When Mary and I ran the Cyprus Donkey Sanctuary, after a lot of hard work, we found ourselves with reasonable funds to look after our then 30+ animals. So, we were able to hire the very necessary services of a proper professional farrier, who came every Thursday to look after the feet of eventually houses more than 130) Often a new arrival would have either very long or badly trimmed hooves. It was an all-day job so I got to cooking a meal for the farrier and the helpers, often eight or even ten people. Farriery, whether doing the business with the rasp, cutters or files, or holding the animal still, was tough work. So substantial fare was required. But, whatever I served, George, our farrier, having washed up, would sniff the air and declaim “My favourite!”, pronounced as two long syllables “FAYV – RIT” As an eclectic eater, I am a bit like that, but I do have particular dishes I regard as special.
Taken in early 20th century, this photograph demonstrates that the technique of shoeing has not changed in more than a hundred years. In the early days of our running the Cyprus donkey sanctuary I asked a villager why his donkeys needed shoes. Somewhat scathingly he told me to have a good look at the ground in the vineyards and the hills. I did and saw how stony it was and how many of the stones were sharp edged. It also became clear to me that the donkey’s foot was quite a complicated arrangement, with a very tender centre, requiring some skills to maintain. Alas, many donkeys had suffered from lack of proper care.
When we had just a few animals, by arrangement with the British Bases, we had the services once a month of the Army farrier (pictured above). In those days the Bases actually kept polo ponies – small, nippy horses. There were regular polo games at Happy Valley sports fields and from time to time a team from the Jordanian army, with its ponies, would fly in to play a couple of matches. With UK economic cuts, though, the polo “luxury” was closed down. Luckily, we came upon “George”, an ebullient resident Brit., who was actually born in Cyprus, who looked after “our” hooves for more than a decade.
I was not the only one who cooked the “Farrier’s Lunch” – several other helpers did, and it got quite competitive! After a few years, I had so many recipes in my head and in my files, a “donkey sanctuary” cook book was called for. Sales produced several thousand Cyprus Pounds revenue for the sanctuary.
I once did a little research by asking as many people as I could what their favourite Cyprus dishes were. I got a clear winner from Greek Cypriots and an equally clear one from foreign residents. Local people voted overwhelmingly for Souvla, and the other residents almost as strongly for Moussaka.
Cyprus’s Numero Uno – chunks of kid and lamb turning on the spit – the charcoal-grilled flavour verges on the sublime when accompanied by hot Pitta bread and a chopped salad.
Having been introduced to Cyprus food in London at its first (and best) kebab house, where tender English or New Zealand lamb was used in the cooking, I never really took to Souvla or its diminutive Souvlaki, when it was cooked with pork. Likewise, a large percentage of moussaka cooked in restaurants has long used pork meat. It’s very good, but to me it’s not authentic. Moussaka cooked with lamb is the proper method!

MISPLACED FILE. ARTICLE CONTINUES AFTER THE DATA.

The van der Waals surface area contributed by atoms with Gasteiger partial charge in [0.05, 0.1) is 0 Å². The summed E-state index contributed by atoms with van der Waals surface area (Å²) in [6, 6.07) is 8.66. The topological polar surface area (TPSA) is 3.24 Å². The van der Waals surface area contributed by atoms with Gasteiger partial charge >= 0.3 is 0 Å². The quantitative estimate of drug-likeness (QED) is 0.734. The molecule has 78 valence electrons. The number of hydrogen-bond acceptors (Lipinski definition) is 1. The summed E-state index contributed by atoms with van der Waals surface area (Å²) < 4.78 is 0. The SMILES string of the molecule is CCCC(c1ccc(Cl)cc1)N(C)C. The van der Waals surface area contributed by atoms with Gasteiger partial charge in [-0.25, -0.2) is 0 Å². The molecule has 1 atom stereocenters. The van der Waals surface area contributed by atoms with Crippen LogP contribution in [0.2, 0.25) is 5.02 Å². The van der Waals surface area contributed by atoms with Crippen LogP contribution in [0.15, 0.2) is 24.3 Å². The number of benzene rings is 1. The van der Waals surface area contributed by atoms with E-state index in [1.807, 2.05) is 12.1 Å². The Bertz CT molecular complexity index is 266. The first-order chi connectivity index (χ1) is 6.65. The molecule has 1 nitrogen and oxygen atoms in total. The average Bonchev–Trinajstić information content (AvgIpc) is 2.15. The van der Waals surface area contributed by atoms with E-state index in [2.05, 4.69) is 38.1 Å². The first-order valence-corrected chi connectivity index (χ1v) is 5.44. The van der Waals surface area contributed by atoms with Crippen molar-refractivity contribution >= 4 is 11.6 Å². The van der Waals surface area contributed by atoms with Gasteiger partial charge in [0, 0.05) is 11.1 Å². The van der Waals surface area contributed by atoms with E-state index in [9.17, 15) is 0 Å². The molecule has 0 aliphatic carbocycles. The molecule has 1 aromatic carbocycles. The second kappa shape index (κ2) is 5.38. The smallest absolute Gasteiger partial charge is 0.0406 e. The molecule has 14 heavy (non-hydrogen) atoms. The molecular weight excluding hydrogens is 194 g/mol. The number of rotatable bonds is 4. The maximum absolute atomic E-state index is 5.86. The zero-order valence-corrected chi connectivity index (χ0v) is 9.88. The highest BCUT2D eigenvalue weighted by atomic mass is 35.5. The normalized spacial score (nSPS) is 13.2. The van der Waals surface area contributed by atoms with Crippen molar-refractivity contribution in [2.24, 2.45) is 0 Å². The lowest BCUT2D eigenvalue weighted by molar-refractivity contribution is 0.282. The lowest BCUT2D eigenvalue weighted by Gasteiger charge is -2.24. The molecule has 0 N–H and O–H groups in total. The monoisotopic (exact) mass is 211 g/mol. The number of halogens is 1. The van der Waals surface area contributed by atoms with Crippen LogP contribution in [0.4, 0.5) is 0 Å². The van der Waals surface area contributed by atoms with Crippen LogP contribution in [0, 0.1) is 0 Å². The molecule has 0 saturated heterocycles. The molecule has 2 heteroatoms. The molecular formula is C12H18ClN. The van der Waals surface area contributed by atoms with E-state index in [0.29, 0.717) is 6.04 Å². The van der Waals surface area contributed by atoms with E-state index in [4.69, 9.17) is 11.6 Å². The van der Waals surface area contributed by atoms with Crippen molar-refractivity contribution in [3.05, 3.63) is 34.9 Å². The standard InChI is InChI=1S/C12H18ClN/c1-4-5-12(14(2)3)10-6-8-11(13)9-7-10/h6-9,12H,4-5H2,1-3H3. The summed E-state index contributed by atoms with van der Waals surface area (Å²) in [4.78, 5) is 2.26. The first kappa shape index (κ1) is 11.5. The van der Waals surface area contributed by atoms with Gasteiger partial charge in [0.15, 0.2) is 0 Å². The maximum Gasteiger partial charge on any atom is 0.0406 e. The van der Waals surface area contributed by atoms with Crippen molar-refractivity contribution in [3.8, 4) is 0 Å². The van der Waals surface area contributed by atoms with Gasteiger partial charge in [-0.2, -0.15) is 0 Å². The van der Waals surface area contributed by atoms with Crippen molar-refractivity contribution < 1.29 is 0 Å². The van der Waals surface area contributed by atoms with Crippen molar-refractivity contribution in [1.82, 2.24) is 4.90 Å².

Pork, of course, has been readily available, always tender and not expensive, by virtue of the pork industry established fifty or so years ago. I remember the lamb used in pre-pork days – stringy and tough, but of good flavour. But no wonder the pork farming and processing industries have done so well.
CLASSIC CYPRUS DISHES – 2 and the Ex-pats Number One.
PASTITSIO STO FOURNO
Oven Baked Cyprus Macaroni
The traditional Cyprus Pastitsio recipe does not contain tomatoes. Without them, the parsley comes through nicely. Sometimes, I either add four or five drained canned tomatoes, or a couple of tablespoons of tomato purée, which adds depth to the flavour, as do a glass of red wine and a couple of cloves of garlic, finely chopped. Every cook I know who makes Pastitsio has his or her own recipe. I like those which produce a lovely gooey, meaty, creamy, juicy dish. Here’s a basic recipe for anyone who hasn’t yet made this great grub.
Ingredients for 8 – 10 portions
2 tbsp olive oil
1 medium-large onion, peeled and finely chopped
250g of minced meat – lamb for preference, but beef and or pork are OK.
250 g of macaroni
1 bunch parsley, chopped
100 g of grated anari cheese
Salt and pepper.
For the “Sauce”
1. Heat the olive oil in a frying pan, add the onion and mince, and cook on a medium heat until the meat is golden brown.
2. Season with salt and pepper.
3. Add around 5oml of water and cook until the liquid has evaporated. Add the chopped parsley and stir.
4. In a separate pot, cook the macaroni for 7 minutes or until al dente; drain.
5. For the sauce, beat the eggs, add the flour and gradually add the milk, whisking continuously.
6. Transfer the mixture into a saucepan and cook over a medium heat, stirring occasionally until thick.
7. Place half of the macaroni in an ovenproof dish.
8. Sprinkle with grated anari cheese and pour over some of the cream.
9. Evenly distribute the minced meat filling on top of the cream and layer over the remaining macaroni.
10. Sprinkle again with grated anari and top with the remaining cream
11. Bake at 160°C (fan assisted oven) or 180°C (Non-fan oven with upper and lower heat) for around 40 minutes until golden brown.
For accompaniment, let’s let it all hang out: lovely long kidney shaped Cyprus potatoes, halved lengthways, boiled for around ten minutes, until the edges are getting fluffy and then oven roasted in plenty of good oil, turning several times in the 50 minutes or so they take to roast. Complete with a chopped green salad: lettuce, cabbage, spring onions (scallions), raw spinach or other green leaves, mint and parsley. Dressed, of course, with oil and lemon.